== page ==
Philadelphia’s poverty rate is the highest among the nation’s largest cities. Its rate of deep poverty (household income less than half the poverty line) also tops the list.
A city can do three things to put a dent in poverty. It can engage the problem through social service, job training, and housing programs; it can create an environment that maximizes job growth; and it can promote high quality education opportunities.
For 50 years the city has had an office whose sole purpose was to fight poverty but it has been largely disconnected from other parts of government and certainly from the private sector. It was created in 1965 to draw War on Poverty funds from the Federal government.
In 1978 Mayor Rizzo reorganized it as the Philadelphia Allied Action Commission, and then in 1984 Mayor Goode transformed the agency into the Mayor’s Office of Community Services (MOCS).
The agency was commonly viewed as a patronage office. Exempt from civil service requirements, it used hiring flexibility to fulfill political favors while ostensibly coordinating community activities.
MOCS was the kind of place where the friend of a friend who helped elect someone might work. It was the antipoverty version of the Pennsylvania Turnpike Commission.
In 2013, with two years left in his term, Mayor Nutter changed its name to the Office of Community Empowerment and Opportunity and brought in Eva Gladstein, an accomplished public executive to run it. Shared Prosperity is the new office’s poverty-fighting plan. It focuses on work force development, access to public benefits, early childhood learning, housing security, and asset building.
To its credit the report has goals and performance metrics, but the office does not have the structural power to coordinate operations over disparate efforts inside and outside of government.
And who knows what any of this means when the new mayor takes over in nine months.
The most wide-ranging antipoverty programs are, of course, federal: Social Security, the earned income tax credit, and a host of healthcare, housing, early education, and food supplements.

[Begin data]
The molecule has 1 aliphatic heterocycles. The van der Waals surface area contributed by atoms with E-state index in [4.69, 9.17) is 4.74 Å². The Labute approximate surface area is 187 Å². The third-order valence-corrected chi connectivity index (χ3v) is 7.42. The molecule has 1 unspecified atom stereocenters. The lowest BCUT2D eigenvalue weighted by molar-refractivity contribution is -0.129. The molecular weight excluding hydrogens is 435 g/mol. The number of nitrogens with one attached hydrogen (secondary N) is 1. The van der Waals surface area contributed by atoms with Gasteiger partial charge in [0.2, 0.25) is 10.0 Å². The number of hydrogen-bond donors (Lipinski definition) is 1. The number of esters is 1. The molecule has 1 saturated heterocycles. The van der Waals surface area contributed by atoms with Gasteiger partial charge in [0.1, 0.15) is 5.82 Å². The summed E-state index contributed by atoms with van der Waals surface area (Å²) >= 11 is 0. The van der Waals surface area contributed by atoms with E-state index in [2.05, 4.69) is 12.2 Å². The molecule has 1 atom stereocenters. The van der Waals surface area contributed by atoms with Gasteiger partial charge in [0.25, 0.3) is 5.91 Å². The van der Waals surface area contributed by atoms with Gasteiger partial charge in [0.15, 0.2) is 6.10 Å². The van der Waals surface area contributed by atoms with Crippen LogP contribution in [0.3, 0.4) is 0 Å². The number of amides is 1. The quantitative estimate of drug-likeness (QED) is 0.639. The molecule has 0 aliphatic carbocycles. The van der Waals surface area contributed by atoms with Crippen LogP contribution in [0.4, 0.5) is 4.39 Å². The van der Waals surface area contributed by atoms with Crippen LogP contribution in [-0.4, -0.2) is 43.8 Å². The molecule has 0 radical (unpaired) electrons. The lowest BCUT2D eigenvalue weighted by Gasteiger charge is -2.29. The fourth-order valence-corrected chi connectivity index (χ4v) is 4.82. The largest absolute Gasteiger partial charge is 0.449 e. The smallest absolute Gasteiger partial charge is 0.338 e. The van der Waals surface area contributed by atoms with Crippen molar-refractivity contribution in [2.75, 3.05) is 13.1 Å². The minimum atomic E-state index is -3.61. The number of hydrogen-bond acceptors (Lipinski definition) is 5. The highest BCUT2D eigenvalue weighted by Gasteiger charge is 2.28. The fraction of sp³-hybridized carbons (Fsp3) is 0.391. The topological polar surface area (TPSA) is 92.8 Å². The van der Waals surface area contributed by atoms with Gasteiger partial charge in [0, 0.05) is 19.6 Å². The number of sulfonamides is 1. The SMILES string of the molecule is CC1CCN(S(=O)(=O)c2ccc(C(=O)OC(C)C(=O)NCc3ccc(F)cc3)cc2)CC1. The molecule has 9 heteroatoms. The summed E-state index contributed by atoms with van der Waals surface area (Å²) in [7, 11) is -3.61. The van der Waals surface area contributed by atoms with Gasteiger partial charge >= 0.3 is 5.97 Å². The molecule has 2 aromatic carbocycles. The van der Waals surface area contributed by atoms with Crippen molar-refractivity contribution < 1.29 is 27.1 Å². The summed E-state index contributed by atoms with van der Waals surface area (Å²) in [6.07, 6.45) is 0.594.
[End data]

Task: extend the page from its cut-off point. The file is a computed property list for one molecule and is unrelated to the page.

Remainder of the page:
When the Nobel Prize economist James Heckman analyzed the cost and benefits of tackling poverty, quality early childhood care trumped all the others. His work draws on research from neuroscience and developmental psychology, as well as economics.
Heckman is quick to point out that what counts is quality early child care; care that is engaging, nurturing, and challenging. It is not that we cannot effectively intervene in later years; it is just that the compensatory cost is greater and the obstacles to overcome are harder. Moreover there may be limits to what can be achieved if there are too many cognitive and emotional issues to battle.
I chaired the board of Mastery Charter School when they opened their original high school in 2001. Incoming ninth graders were testing at 4th and 5th grade levels on average, with as many as 5 percent of the original group close to illiterate.
Schools like Mastery do what they can to get children to a grade appropriate level but the job is daunting. This is one reason why the best schools want reliable feeder systems from K-12; so they can build incrementally and predictably over the years.
The best principals of K-8 schools will tell you that they often start with children in kindergarten who are far behind where they need to be by age 5 or 6.
The opposite also happens. The gains from good childcare are especially strong for low-income children, but low-income children are more likely to lose those gains when they attend a poorly managed elementary school.
So how do we know if our early childcare centers have the quality we need to help reduce poverty? How do parents distinguish one center from another?
If you think that the proliferation of choices in the local elementary school environment is confusing, early childhood care will make your head spin. There is home daycare, small nonprofits and small for profits, Head Start programs, and a variety of regional and national chains.
Some accept state subsidy and others do not. Some are properly licensed and others are part of the informal economy. Some are accredited through a variety of national organizations that issue standards, others are not.
For low and moderate-income parents the cost of childcare on the open market is out of reach and so public subsidy is critical. The costs for good childcare are similar to in-state college tuition at a public university. The available subsidy is limited.
The principal way to distinguish quality in Philadelphia is through the State of Pennsylvania’s Office of Child Development and Early Learning. Each year they rate early childhood learning centers across the Commonwealth. The rating is voluntary. But it is a system that raises more questions than it answers.